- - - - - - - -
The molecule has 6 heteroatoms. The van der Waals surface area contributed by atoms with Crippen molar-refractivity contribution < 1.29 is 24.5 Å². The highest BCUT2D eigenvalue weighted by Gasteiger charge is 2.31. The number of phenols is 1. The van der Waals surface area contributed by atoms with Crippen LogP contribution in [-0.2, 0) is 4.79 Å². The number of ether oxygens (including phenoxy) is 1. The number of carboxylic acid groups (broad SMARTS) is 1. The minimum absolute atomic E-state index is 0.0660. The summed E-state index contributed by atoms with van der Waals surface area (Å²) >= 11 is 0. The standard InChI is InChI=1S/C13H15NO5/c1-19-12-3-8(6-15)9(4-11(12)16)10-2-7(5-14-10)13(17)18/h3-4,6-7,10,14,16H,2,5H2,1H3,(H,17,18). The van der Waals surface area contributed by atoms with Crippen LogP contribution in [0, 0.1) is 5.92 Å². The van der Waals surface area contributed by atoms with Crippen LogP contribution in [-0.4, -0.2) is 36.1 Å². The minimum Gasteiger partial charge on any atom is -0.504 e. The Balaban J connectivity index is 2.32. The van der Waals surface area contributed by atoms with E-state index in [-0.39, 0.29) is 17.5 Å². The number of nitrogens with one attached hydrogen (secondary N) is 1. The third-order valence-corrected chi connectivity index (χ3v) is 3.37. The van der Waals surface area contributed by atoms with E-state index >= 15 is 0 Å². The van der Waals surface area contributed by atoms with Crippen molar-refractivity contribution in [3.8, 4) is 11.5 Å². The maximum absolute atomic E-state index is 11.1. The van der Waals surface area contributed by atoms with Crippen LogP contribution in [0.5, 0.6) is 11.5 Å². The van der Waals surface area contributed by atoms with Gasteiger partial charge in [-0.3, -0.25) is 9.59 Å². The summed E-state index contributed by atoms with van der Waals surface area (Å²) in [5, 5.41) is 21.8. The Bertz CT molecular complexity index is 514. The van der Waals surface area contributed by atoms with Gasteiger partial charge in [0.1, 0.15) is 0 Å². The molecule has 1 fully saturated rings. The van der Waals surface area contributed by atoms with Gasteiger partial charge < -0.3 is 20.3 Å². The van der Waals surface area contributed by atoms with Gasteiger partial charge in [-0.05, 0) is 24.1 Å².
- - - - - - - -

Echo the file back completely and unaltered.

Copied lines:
The molecule has 6 heteroatoms. The van der Waals surface area contributed by atoms with Crippen molar-refractivity contribution < 1.29 is 24.5 Å². The highest BCUT2D eigenvalue weighted by Gasteiger charge is 2.31. The number of phenols is 1. The van der Waals surface area contributed by atoms with Crippen LogP contribution in [-0.2, 0) is 4.79 Å². The number of ether oxygens (including phenoxy) is 1. The number of carboxylic acid groups (broad SMARTS) is 1. The minimum absolute atomic E-state index is 0.0660. The summed E-state index contributed by atoms with van der Waals surface area (Å²) >= 11 is 0. The standard InChI is InChI=1S/C13H15NO5/c1-19-12-3-8(6-15)9(4-11(12)16)10-2-7(5-14-10)13(17)18/h3-4,6-7,10,14,16H,2,5H2,1H3,(H,17,18). The van der Waals surface area contributed by atoms with Crippen LogP contribution in [0, 0.1) is 5.92 Å². The van der Waals surface area contributed by atoms with Crippen LogP contribution in [-0.4, -0.2) is 36.1 Å². The minimum Gasteiger partial charge on any atom is -0.504 e. The Balaban J connectivity index is 2.32. The van der Waals surface area contributed by atoms with E-state index in [-0.39, 0.29) is 17.5 Å². The number of nitrogens with one attached hydrogen (secondary N) is 1. The third-order valence-corrected chi connectivity index (χ3v) is 3.37. The van der Waals surface area contributed by atoms with E-state index >= 15 is 0 Å². The van der Waals surface area contributed by atoms with Crippen molar-refractivity contribution in [3.8, 4) is 11.5 Å². The maximum absolute atomic E-state index is 11.1. The van der Waals surface area contributed by atoms with Crippen LogP contribution in [0.5, 0.6) is 11.5 Å². The van der Waals surface area contributed by atoms with Gasteiger partial charge in [-0.3, -0.25) is 9.59 Å². The summed E-state index contributed by atoms with van der Waals surface area (Å²) in [5, 5.41) is 21.8. The Bertz CT molecular complexity index is 514. The van der Waals surface area contributed by atoms with Gasteiger partial charge in [0.1, 0.15) is 0 Å². The molecule has 1 fully saturated rings. The van der Waals surface area contributed by atoms with Gasteiger partial charge < -0.3 is 20.3 Å². The van der Waals surface area contributed by atoms with Gasteiger partial charge in [-0.05, 0) is 24.1 Å².